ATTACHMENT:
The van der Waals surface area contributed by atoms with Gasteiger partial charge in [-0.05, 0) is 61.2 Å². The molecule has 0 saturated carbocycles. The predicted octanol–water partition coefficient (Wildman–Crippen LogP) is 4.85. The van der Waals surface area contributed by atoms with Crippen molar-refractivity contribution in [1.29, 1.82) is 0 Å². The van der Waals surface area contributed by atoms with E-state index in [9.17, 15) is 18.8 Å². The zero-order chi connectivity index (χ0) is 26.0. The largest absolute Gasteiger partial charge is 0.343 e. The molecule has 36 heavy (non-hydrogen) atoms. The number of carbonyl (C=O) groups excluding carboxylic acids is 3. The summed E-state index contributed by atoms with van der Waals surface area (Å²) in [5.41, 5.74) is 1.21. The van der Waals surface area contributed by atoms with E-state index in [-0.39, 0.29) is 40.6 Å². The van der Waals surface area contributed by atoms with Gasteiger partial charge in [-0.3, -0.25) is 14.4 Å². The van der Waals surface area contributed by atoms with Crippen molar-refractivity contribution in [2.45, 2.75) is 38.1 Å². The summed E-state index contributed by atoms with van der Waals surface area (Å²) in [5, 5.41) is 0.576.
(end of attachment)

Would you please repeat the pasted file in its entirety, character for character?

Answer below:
The van der Waals surface area contributed by atoms with Gasteiger partial charge in [-0.05, 0) is 61.2 Å². The molecule has 0 saturated carbocycles. The predicted octanol–water partition coefficient (Wildman–Crippen LogP) is 4.85. The van der Waals surface area contributed by atoms with Crippen molar-refractivity contribution in [1.29, 1.82) is 0 Å². The van der Waals surface area contributed by atoms with E-state index in [9.17, 15) is 18.8 Å². The zero-order chi connectivity index (χ0) is 26.0. The largest absolute Gasteiger partial charge is 0.343 e. The molecule has 36 heavy (non-hydrogen) atoms. The number of carbonyl (C=O) groups excluding carboxylic acids is 3. The summed E-state index contributed by atoms with van der Waals surface area (Å²) in [5.41, 5.74) is 1.21. The van der Waals surface area contributed by atoms with E-state index in [-0.39, 0.29) is 40.6 Å². The van der Waals surface area contributed by atoms with Gasteiger partial charge in [-0.3, -0.25) is 14.4 Å². The van der Waals surface area contributed by atoms with Crippen molar-refractivity contribution in [2.45, 2.75) is 38.1 Å². The summed E-state index contributed by atoms with van der Waals surface area (Å²) in [5, 5.41) is 0.576.